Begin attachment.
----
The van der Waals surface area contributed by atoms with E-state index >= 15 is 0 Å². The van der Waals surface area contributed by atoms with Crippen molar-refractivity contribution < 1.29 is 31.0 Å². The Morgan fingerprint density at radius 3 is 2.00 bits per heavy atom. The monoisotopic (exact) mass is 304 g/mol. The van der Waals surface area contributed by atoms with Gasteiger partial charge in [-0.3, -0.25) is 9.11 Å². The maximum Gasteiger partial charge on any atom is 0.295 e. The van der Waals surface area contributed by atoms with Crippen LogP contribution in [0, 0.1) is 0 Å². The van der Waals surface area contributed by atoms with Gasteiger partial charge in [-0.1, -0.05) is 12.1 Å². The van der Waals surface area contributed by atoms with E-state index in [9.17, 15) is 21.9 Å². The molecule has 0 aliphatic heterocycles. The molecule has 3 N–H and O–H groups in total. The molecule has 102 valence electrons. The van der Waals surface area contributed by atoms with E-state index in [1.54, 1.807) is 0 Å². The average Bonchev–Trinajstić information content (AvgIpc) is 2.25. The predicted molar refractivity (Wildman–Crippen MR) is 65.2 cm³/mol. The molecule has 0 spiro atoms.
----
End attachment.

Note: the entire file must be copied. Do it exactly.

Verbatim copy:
The van der Waals surface area contributed by atoms with E-state index >= 15 is 0 Å². The van der Waals surface area contributed by atoms with Crippen molar-refractivity contribution < 1.29 is 31.0 Å². The Morgan fingerprint density at radius 3 is 2.00 bits per heavy atom. The monoisotopic (exact) mass is 304 g/mol. The van der Waals surface area contributed by atoms with Gasteiger partial charge in [-0.3, -0.25) is 9.11 Å². The maximum Gasteiger partial charge on any atom is 0.295 e. The van der Waals surface area contributed by atoms with Crippen LogP contribution in [0, 0.1) is 0 Å². The van der Waals surface area contributed by atoms with Gasteiger partial charge in [-0.1, -0.05) is 12.1 Å². The van der Waals surface area contributed by atoms with E-state index in [9.17, 15) is 21.9 Å². The molecule has 0 aliphatic heterocycles. The molecule has 3 N–H and O–H groups in total. The molecule has 102 valence electrons. The van der Waals surface area contributed by atoms with E-state index in [1.54, 1.807) is 0 Å². The average Bonchev–Trinajstić information content (AvgIpc) is 2.25. The predicted molar refractivity (Wildman–Crippen MR) is 65.2 cm³/mol. The molecule has 0 spiro atoms.